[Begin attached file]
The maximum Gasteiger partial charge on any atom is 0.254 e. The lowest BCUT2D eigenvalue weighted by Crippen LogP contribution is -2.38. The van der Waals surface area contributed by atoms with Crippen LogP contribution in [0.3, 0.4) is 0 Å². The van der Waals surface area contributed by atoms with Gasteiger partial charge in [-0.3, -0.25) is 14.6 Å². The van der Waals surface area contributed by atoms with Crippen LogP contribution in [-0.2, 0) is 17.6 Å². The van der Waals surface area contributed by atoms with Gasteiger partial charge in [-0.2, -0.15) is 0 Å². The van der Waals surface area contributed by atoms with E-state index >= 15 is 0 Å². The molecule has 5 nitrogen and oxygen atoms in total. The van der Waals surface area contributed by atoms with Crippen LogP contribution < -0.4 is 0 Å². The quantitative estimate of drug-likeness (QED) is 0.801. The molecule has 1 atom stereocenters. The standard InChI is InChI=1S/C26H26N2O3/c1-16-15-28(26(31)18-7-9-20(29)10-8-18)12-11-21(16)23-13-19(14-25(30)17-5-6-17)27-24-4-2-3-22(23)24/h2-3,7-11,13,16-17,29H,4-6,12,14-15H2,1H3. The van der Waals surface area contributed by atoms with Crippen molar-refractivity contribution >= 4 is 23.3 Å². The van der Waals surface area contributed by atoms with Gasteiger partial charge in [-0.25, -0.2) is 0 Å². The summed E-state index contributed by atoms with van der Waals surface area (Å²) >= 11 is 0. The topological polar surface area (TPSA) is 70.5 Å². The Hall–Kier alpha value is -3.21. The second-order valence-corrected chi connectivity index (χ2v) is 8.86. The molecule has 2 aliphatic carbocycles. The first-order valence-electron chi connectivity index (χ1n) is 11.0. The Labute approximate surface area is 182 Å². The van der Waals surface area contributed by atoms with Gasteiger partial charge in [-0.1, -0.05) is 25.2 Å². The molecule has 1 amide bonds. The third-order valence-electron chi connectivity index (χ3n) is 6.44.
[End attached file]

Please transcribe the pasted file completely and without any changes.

The maximum Gasteiger partial charge on any atom is 0.254 e. The lowest BCUT2D eigenvalue weighted by Crippen LogP contribution is -2.38. The van der Waals surface area contributed by atoms with Crippen LogP contribution in [0.3, 0.4) is 0 Å². The van der Waals surface area contributed by atoms with Gasteiger partial charge in [-0.3, -0.25) is 14.6 Å². The van der Waals surface area contributed by atoms with Crippen LogP contribution in [-0.2, 0) is 17.6 Å². The van der Waals surface area contributed by atoms with Gasteiger partial charge in [-0.2, -0.15) is 0 Å². The van der Waals surface area contributed by atoms with E-state index >= 15 is 0 Å². The molecule has 5 nitrogen and oxygen atoms in total. The van der Waals surface area contributed by atoms with Crippen LogP contribution < -0.4 is 0 Å². The quantitative estimate of drug-likeness (QED) is 0.801. The molecule has 1 atom stereocenters. The standard InChI is InChI=1S/C26H26N2O3/c1-16-15-28(26(31)18-7-9-20(29)10-8-18)12-11-21(16)23-13-19(14-25(30)17-5-6-17)27-24-4-2-3-22(23)24/h2-3,7-11,13,16-17,29H,4-6,12,14-15H2,1H3. The van der Waals surface area contributed by atoms with Crippen molar-refractivity contribution >= 4 is 23.3 Å². The van der Waals surface area contributed by atoms with Gasteiger partial charge in [-0.25, -0.2) is 0 Å². The summed E-state index contributed by atoms with van der Waals surface area (Å²) >= 11 is 0. The topological polar surface area (TPSA) is 70.5 Å². The Hall–Kier alpha value is -3.21. The second-order valence-corrected chi connectivity index (χ2v) is 8.86. The molecule has 2 aliphatic carbocycles. The first-order valence-electron chi connectivity index (χ1n) is 11.0. The Labute approximate surface area is 182 Å². The van der Waals surface area contributed by atoms with Gasteiger partial charge in [-0.1, -0.05) is 25.2 Å². The molecule has 1 amide bonds. The third-order valence-electron chi connectivity index (χ3n) is 6.44.